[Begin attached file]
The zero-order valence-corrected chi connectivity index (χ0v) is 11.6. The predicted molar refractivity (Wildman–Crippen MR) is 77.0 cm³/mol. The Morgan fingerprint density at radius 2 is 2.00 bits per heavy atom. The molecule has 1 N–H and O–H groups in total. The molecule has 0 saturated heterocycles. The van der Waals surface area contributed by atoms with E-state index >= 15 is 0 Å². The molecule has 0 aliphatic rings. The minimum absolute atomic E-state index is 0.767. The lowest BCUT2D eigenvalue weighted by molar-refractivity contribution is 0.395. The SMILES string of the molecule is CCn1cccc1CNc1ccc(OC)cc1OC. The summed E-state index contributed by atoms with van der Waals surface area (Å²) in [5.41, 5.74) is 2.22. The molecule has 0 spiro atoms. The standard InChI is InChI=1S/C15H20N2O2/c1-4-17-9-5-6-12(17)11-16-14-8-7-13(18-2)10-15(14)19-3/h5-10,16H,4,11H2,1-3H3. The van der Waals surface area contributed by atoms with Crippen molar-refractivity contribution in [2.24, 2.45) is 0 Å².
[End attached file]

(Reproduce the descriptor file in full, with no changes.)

The zero-order valence-corrected chi connectivity index (χ0v) is 11.6. The predicted molar refractivity (Wildman–Crippen MR) is 77.0 cm³/mol. The Morgan fingerprint density at radius 2 is 2.00 bits per heavy atom. The molecule has 1 N–H and O–H groups in total. The molecule has 0 saturated heterocycles. The van der Waals surface area contributed by atoms with E-state index >= 15 is 0 Å². The molecule has 0 aliphatic rings. The minimum absolute atomic E-state index is 0.767. The lowest BCUT2D eigenvalue weighted by molar-refractivity contribution is 0.395. The SMILES string of the molecule is CCn1cccc1CNc1ccc(OC)cc1OC. The summed E-state index contributed by atoms with van der Waals surface area (Å²) in [5.41, 5.74) is 2.22. The molecule has 0 spiro atoms. The standard InChI is InChI=1S/C15H20N2O2/c1-4-17-9-5-6-12(17)11-16-14-8-7-13(18-2)10-15(14)19-3/h5-10,16H,4,11H2,1-3H3. The van der Waals surface area contributed by atoms with Crippen molar-refractivity contribution in [2.24, 2.45) is 0 Å².